The wife and I both recently got two/each hearing assistors.  We were told that they were $2000/pr.  My retirement benefits would pay a thousand for each of us and the government gets stuck with the balance.  When the wife went to file the paid invoice, she noticed that each $2000 bill, was actually over $2900.  Besides the charges for hearing aids, the government got billed for the hearing tests.  There were $450 dispensing fees.  There is a 30 day check-up, and a 90 day check-up, and then yearly  follow-up visits.  I’d like to think that, at least some of that is included in the $450, but I’ll bet not.  There were even $85 ear-mould charges.  I don’t remember any ear-moulds being taken, especially since these things have a soft ring on the inner end, like a ski-pole bottom.

My daughter was also tested and prescribed hearing assistors at the same time.  Three at one blow, sounds like the little tailor, killing flies, for Mother Goose.  She is disabled, and all her medical bills go through the Ontario Disability Services Plan.  Because of this, we were led to believe that her units would be somewhat less expensive than ours.  After several weeks of not hearing (Oh, funny!  That’s why we went in.) about her units, she called her case-worker.  Perhaps thinking that this was just another, typical government agency, they had recommended a $5000 pair.  She’s tried the wife’s units.  They work just fine.  We don’t need a Porsche, and the ODSP will only pay for a Ford.  I don’t blame them.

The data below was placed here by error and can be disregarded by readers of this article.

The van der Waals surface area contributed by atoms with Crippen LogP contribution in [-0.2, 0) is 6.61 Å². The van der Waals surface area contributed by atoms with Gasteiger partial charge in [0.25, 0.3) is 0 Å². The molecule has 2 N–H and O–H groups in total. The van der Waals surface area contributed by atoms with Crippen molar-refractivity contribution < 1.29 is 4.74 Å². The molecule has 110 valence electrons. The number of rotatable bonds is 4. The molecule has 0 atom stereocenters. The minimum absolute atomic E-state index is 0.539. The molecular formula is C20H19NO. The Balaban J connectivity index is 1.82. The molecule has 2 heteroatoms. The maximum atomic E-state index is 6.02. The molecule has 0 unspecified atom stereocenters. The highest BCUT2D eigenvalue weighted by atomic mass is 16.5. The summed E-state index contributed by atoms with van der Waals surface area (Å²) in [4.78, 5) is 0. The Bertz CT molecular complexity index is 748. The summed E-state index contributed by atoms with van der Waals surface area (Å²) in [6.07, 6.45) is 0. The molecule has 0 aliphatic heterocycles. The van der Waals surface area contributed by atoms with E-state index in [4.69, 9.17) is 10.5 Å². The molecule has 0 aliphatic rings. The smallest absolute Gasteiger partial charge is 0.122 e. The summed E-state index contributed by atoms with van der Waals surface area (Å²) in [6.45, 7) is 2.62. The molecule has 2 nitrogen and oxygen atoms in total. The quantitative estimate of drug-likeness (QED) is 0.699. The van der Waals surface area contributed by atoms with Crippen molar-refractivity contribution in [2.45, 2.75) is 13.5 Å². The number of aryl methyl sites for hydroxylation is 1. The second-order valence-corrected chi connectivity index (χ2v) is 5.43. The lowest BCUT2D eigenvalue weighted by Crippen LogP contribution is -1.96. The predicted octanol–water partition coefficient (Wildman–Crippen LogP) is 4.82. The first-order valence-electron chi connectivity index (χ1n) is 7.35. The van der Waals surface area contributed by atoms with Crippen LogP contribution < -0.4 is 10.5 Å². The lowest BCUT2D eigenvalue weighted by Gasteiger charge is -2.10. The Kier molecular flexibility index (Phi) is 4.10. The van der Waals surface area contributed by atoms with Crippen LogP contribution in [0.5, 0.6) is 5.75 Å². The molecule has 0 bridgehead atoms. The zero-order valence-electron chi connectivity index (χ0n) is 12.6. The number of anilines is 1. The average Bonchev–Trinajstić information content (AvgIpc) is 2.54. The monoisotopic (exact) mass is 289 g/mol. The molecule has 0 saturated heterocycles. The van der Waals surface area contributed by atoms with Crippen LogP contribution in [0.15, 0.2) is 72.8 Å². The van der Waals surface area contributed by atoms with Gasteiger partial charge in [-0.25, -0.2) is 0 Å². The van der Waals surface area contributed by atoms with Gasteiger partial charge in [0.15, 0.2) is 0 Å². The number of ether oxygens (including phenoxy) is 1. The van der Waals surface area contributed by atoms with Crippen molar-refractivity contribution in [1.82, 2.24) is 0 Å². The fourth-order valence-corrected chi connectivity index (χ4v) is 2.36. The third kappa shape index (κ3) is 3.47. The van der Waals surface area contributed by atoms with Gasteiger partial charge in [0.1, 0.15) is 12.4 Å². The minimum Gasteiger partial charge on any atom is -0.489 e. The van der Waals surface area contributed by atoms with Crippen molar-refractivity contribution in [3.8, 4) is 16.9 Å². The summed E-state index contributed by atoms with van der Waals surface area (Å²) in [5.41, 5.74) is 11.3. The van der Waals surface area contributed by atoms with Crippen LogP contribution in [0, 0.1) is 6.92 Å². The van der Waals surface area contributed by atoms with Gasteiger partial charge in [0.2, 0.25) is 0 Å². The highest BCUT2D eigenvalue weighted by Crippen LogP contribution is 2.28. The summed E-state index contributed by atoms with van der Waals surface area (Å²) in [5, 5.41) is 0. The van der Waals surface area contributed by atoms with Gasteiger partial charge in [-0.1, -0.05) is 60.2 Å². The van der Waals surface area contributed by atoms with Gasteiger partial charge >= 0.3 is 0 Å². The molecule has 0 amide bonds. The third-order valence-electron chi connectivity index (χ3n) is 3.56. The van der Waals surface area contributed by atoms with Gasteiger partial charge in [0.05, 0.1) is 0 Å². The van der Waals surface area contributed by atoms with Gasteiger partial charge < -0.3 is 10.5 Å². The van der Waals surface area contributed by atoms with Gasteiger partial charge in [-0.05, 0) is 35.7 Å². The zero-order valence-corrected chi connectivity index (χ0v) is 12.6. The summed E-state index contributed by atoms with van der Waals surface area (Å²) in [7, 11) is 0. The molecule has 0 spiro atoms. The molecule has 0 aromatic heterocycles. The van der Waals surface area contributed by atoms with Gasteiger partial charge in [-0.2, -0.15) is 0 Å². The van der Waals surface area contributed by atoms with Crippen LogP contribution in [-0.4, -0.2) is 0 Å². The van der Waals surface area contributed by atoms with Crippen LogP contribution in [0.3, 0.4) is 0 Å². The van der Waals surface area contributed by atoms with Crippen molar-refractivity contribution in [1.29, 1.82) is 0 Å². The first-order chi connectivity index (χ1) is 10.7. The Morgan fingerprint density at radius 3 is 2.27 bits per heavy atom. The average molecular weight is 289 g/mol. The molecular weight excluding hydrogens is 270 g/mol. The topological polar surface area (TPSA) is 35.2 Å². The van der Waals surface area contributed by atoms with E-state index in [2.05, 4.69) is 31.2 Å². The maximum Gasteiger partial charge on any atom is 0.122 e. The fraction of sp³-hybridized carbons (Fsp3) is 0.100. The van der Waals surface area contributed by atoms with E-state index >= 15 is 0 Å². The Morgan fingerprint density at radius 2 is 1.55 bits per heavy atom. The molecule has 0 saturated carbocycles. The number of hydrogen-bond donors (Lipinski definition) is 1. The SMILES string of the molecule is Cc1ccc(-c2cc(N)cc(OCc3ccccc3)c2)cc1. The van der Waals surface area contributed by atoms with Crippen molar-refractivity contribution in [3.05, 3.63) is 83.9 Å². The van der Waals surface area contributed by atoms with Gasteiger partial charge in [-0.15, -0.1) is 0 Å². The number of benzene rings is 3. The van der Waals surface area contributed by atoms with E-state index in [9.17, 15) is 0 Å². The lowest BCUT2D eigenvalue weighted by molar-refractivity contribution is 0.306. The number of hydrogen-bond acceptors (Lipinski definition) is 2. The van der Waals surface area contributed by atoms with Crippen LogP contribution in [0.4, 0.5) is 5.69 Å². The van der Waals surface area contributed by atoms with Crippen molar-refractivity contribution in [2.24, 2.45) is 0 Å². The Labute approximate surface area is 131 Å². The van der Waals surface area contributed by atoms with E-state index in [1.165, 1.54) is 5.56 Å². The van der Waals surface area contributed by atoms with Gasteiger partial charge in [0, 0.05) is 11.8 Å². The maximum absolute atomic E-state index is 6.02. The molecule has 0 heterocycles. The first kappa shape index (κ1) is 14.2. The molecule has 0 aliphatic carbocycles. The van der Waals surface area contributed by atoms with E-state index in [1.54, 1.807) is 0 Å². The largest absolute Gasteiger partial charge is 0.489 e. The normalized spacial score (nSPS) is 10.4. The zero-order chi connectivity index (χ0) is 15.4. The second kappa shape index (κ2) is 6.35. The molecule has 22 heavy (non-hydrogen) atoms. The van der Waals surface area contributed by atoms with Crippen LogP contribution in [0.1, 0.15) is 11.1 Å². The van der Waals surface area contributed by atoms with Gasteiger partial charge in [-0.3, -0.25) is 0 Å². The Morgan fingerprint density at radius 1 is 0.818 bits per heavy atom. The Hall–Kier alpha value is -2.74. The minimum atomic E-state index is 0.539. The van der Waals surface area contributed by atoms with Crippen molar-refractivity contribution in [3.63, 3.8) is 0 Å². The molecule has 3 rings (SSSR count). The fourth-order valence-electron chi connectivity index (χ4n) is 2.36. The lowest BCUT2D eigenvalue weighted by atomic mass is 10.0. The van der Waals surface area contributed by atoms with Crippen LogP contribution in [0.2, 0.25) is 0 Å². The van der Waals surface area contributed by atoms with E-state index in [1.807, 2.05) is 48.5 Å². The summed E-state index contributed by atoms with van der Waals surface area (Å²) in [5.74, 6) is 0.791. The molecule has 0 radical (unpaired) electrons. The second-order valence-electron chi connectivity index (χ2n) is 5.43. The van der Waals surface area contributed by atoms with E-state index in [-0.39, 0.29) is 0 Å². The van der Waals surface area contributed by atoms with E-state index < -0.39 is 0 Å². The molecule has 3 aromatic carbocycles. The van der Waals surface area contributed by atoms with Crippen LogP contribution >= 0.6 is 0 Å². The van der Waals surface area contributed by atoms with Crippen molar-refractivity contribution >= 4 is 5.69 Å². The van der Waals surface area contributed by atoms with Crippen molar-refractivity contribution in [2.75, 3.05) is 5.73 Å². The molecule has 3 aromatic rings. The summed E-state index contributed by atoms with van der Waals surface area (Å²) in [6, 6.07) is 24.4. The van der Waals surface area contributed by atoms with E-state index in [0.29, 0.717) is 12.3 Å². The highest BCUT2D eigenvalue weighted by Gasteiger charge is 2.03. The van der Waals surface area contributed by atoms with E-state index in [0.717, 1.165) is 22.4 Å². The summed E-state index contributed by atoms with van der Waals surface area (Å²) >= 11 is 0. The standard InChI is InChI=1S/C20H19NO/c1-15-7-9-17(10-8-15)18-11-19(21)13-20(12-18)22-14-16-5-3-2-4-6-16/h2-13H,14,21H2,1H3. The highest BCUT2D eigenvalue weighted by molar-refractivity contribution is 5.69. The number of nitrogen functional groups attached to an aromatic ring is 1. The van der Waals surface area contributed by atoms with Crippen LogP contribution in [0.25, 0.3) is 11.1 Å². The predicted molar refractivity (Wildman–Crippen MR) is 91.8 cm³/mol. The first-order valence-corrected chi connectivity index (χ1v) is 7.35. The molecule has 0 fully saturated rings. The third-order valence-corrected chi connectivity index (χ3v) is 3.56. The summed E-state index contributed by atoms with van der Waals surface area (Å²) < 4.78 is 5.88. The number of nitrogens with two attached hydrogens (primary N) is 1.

I think this hearing company is now under watch, if not investigation.  The daughter now has to go to another hearing clinic and be retested and resubmit.  ODSP will accept no further submissions from this company.  This means that the daughter’s chances are less than they were, and, even if her next request is honored, there will be bureaucratic delay.

Not every crook is a Bernie Madoff.  Many just keep chipping away, small scale.  Many never get caught.  The egotistic greed is disappointing.  Instead of this money buying a cottage or a bass-boat, it could be used to actually help someone who really needs it.

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3 thoughts on “Socialized Larceny

  1. kayjai says:

    Good post, Archon and disappointing the advantage taken by some medical ‘practitioners’ on behalf of a compromised population.

    Like

  2. Our health care system definitely has it’s problems. My wife and I have both completely lost confidence in our local medical practitioners. If it’s not cut, broke, or cancer they’re at a loss and it’s all in our heads.

    I don’t want to get started on this topic. If I do I’m apt to rant on for hours. Suffice it to say I only go to them now for license medicals, and that only because there’s no alternative.

    Medical doctors are just a bunch of legalized drug pushers.

    Like

  3. BrainRants says:

    And people wonder why I rail against government run healthcare. That system is designed to be scammed. Good post, Archon.

    Like